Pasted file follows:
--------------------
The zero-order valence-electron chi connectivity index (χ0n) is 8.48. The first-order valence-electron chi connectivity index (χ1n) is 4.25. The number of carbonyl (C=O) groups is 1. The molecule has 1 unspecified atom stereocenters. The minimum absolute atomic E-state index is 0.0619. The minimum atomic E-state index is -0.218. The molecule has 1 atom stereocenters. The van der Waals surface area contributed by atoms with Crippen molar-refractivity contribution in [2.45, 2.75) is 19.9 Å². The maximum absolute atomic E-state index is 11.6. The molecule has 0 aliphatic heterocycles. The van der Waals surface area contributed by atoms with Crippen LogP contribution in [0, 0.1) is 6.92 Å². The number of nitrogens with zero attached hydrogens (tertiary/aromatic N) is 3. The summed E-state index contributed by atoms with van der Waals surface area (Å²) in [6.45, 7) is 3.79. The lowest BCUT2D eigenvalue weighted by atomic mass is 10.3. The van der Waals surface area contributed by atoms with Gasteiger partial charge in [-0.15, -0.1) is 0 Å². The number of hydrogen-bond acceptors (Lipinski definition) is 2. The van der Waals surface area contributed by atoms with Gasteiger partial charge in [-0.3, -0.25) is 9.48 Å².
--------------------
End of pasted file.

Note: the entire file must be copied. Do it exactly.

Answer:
The zero-order valence-electron chi connectivity index (χ0n) is 8.48. The first-order valence-electron chi connectivity index (χ1n) is 4.25. The number of carbonyl (C=O) groups is 1. The molecule has 1 unspecified atom stereocenters. The minimum absolute atomic E-state index is 0.0619. The minimum atomic E-state index is -0.218. The molecule has 1 atom stereocenters. The van der Waals surface area contributed by atoms with Crippen molar-refractivity contribution in [2.45, 2.75) is 19.9 Å². The maximum absolute atomic E-state index is 11.6. The molecule has 0 aliphatic heterocycles. The van der Waals surface area contributed by atoms with Crippen LogP contribution in [0, 0.1) is 6.92 Å². The number of nitrogens with zero attached hydrogens (tertiary/aromatic N) is 3. The summed E-state index contributed by atoms with van der Waals surface area (Å²) in [6.45, 7) is 3.79. The lowest BCUT2D eigenvalue weighted by atomic mass is 10.3. The van der Waals surface area contributed by atoms with Gasteiger partial charge in [-0.15, -0.1) is 0 Å². The number of hydrogen-bond acceptors (Lipinski definition) is 2. The van der Waals surface area contributed by atoms with Gasteiger partial charge in [-0.3, -0.25) is 9.48 Å².